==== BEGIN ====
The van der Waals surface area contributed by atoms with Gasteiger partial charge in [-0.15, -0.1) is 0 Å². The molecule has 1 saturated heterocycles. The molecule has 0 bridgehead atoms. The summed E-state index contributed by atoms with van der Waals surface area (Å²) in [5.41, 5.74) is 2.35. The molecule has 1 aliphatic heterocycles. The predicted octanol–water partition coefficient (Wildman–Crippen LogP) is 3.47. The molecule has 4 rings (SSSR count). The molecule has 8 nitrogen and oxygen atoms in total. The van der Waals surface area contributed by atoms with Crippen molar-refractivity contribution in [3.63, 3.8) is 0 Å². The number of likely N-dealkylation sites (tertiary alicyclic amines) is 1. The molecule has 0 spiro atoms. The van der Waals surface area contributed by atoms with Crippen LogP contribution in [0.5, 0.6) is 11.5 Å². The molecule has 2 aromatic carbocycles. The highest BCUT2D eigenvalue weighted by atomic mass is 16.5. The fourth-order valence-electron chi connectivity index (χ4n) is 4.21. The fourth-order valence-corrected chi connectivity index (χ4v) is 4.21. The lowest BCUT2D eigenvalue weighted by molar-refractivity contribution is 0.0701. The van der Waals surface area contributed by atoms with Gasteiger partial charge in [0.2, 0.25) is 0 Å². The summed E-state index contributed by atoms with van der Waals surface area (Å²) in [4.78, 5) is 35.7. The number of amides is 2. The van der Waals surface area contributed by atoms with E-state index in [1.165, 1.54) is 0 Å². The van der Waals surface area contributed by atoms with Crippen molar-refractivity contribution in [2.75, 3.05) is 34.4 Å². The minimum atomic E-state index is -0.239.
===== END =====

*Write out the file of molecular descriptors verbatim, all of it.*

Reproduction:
The van der Waals surface area contributed by atoms with Gasteiger partial charge in [-0.15, -0.1) is 0 Å². The molecule has 1 saturated heterocycles. The molecule has 0 bridgehead atoms. The summed E-state index contributed by atoms with van der Waals surface area (Å²) in [5.41, 5.74) is 2.35. The molecule has 1 aliphatic heterocycles. The predicted octanol–water partition coefficient (Wildman–Crippen LogP) is 3.47. The molecule has 4 rings (SSSR count). The molecule has 8 nitrogen and oxygen atoms in total. The van der Waals surface area contributed by atoms with Crippen molar-refractivity contribution in [3.63, 3.8) is 0 Å². The number of likely N-dealkylation sites (tertiary alicyclic amines) is 1. The molecule has 0 spiro atoms. The van der Waals surface area contributed by atoms with Crippen LogP contribution in [0.5, 0.6) is 11.5 Å². The molecule has 2 aromatic carbocycles. The highest BCUT2D eigenvalue weighted by atomic mass is 16.5. The fourth-order valence-electron chi connectivity index (χ4n) is 4.21. The fourth-order valence-corrected chi connectivity index (χ4v) is 4.21. The lowest BCUT2D eigenvalue weighted by molar-refractivity contribution is 0.0701. The van der Waals surface area contributed by atoms with Gasteiger partial charge in [0.2, 0.25) is 0 Å². The summed E-state index contributed by atoms with van der Waals surface area (Å²) in [4.78, 5) is 35.7. The number of amides is 2. The van der Waals surface area contributed by atoms with E-state index in [1.165, 1.54) is 0 Å². The van der Waals surface area contributed by atoms with Crippen molar-refractivity contribution in [2.75, 3.05) is 34.4 Å². The minimum atomic E-state index is -0.239.